Members of the Maryland General Assembly are gearing up for the 2023 legislative session, which will begin Wednesday. During their 90 days of marathon lawmaking, state delegates and senators will file, debate and discuss bills covering hundreds of topics.
Here’s a brief look at some of the major policy areas that are expected to be discussed between Jan. 11 and April 10:
In November, Marylanders voted to legalize recreational cannabis for adults over 21. This session, lawmakers are tasked with passing legislation to regulate licensing and taxation to set up the industry before it becomes legal July 1 in Maryland.
Though access to abortion isn’t in jeopardy in the state, the General Assembly plans to take up a bill to allow Maryland voters to enshrine the right to reproductive health care — including contraception, prenatal services and abortion procedures — in the state constitution. If the bill passes, voters would see the question on the ballot during the 2024 presidential election.
Last year, the U.S. Supreme Court issued an opinion that found Maryland’s concealed carry gun permit policy is unconstitutional. Both Maryland House Speaker Adrienne A. Jones and state Senate President Bill Ferguson have indicated that the General Assembly will take up legislation to adjust the state’s policy to fit within the bounds of the U.S. Constitution.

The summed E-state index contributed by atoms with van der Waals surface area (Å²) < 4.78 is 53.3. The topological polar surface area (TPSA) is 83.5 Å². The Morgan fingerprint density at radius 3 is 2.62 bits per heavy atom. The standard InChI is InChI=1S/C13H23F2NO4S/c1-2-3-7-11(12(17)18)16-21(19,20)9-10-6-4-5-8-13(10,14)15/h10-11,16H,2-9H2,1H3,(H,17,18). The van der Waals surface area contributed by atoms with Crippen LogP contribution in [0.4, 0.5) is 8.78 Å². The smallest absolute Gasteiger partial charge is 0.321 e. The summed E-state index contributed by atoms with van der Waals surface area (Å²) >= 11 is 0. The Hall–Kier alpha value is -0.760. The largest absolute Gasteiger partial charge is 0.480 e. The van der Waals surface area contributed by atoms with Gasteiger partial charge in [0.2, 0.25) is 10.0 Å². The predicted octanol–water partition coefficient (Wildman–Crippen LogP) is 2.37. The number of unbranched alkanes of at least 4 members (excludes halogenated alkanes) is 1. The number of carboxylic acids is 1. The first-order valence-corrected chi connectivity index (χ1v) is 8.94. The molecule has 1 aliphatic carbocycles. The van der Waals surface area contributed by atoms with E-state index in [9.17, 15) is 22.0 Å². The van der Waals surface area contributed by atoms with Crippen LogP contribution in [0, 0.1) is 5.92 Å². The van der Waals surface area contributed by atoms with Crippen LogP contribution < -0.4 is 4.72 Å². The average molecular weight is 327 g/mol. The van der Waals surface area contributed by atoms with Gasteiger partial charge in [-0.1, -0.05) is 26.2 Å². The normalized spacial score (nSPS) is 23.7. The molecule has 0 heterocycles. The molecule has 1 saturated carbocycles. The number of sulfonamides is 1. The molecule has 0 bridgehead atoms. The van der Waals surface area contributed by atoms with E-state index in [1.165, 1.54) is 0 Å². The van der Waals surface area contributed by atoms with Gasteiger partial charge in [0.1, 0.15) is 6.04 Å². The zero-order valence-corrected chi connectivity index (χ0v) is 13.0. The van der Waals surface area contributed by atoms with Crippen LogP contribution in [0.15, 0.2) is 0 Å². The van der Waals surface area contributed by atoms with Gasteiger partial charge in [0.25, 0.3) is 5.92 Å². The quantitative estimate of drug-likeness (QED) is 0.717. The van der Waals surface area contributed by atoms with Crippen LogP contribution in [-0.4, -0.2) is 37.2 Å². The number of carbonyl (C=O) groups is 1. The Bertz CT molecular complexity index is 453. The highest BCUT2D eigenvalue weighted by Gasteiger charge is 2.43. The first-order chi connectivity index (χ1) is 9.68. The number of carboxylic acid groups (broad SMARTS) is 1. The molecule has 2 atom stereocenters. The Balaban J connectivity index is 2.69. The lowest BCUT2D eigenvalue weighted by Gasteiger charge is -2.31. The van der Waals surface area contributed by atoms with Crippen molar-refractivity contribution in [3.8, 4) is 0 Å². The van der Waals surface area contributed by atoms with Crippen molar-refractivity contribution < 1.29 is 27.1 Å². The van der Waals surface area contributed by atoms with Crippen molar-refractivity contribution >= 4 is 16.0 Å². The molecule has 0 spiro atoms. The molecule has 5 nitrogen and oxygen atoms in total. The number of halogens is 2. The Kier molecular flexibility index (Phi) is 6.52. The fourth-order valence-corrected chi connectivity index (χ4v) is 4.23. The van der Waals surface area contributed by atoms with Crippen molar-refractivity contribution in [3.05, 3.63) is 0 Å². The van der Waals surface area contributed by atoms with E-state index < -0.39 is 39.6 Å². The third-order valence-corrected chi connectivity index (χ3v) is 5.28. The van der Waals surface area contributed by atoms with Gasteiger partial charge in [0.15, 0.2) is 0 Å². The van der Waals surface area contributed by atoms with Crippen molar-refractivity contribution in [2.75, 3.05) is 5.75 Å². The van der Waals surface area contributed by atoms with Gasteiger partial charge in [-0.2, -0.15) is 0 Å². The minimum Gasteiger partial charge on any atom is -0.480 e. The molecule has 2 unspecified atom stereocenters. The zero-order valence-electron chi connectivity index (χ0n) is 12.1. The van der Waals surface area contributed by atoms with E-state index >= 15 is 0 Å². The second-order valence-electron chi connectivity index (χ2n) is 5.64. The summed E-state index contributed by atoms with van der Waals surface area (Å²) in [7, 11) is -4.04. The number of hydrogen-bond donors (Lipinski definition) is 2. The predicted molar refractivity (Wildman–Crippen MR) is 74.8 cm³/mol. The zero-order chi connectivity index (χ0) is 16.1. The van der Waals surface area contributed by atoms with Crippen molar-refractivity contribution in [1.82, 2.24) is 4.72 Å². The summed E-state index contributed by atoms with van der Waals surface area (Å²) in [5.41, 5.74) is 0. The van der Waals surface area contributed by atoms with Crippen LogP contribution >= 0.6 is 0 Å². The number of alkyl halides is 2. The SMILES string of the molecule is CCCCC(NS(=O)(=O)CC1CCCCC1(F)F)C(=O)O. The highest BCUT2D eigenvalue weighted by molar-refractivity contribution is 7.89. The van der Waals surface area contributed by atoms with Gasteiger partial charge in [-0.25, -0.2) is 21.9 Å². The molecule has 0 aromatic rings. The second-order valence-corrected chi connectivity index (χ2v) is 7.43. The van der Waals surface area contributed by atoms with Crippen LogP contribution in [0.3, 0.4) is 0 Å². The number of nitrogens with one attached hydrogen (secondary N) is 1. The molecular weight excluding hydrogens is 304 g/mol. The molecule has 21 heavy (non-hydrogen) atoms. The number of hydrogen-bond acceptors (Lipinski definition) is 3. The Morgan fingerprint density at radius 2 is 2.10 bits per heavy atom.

Sex abuse lawsuits
A bill that would allow survivors of childhood sexual abuse to sue abusers may have a path forward in the wake of a report from the Maryland Attorney General’s Office detailing past abuse at the hands of Roman Catholic priests. Under current law, a survivor can sue within three years of an abuser’s criminal conviction or up until the victim’s 38th birthday. Legislation that would create a two-year “look-back” period for older survivors has passed the House previously but never received a vote on the Senate floor.
Paid family leave
In 2022, the legislature passed a bill to implement up to 12 weeks of paid family and medical leave for most Marylanders. Lawmakers need to settle how to split contributions between employers and workers to a fund that will pay for the program and decide when workers must start to pay into the fund before the policy goes into effect in 2025.